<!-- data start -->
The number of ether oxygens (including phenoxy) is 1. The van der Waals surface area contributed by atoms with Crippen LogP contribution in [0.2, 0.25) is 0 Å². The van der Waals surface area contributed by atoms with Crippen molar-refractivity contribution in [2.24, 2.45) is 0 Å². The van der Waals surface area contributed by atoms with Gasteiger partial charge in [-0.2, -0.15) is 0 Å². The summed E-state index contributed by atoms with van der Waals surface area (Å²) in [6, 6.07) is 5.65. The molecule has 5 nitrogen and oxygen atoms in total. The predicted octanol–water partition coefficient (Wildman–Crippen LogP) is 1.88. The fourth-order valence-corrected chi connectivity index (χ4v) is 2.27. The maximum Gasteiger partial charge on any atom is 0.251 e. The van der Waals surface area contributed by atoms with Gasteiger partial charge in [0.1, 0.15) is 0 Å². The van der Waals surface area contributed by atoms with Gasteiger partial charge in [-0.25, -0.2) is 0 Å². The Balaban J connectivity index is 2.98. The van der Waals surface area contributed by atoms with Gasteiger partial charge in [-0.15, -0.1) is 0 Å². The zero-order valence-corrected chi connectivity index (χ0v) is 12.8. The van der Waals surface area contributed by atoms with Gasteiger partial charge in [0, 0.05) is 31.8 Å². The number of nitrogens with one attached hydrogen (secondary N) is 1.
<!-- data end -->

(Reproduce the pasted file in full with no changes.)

The number of ether oxygens (including phenoxy) is 1. The van der Waals surface area contributed by atoms with Crippen LogP contribution in [0.2, 0.25) is 0 Å². The van der Waals surface area contributed by atoms with Crippen molar-refractivity contribution in [2.24, 2.45) is 0 Å². The van der Waals surface area contributed by atoms with Gasteiger partial charge in [-0.2, -0.15) is 0 Å². The summed E-state index contributed by atoms with van der Waals surface area (Å²) in [6, 6.07) is 5.65. The molecule has 5 nitrogen and oxygen atoms in total. The predicted octanol–water partition coefficient (Wildman–Crippen LogP) is 1.88. The fourth-order valence-corrected chi connectivity index (χ4v) is 2.27. The maximum Gasteiger partial charge on any atom is 0.251 e. The van der Waals surface area contributed by atoms with Gasteiger partial charge in [0.1, 0.15) is 0 Å². The van der Waals surface area contributed by atoms with Gasteiger partial charge in [-0.25, -0.2) is 0 Å². The Balaban J connectivity index is 2.98. The van der Waals surface area contributed by atoms with Gasteiger partial charge in [-0.15, -0.1) is 0 Å². The zero-order valence-corrected chi connectivity index (χ0v) is 12.8. The van der Waals surface area contributed by atoms with Gasteiger partial charge in [0, 0.05) is 31.8 Å². The number of nitrogens with one attached hydrogen (secondary N) is 1.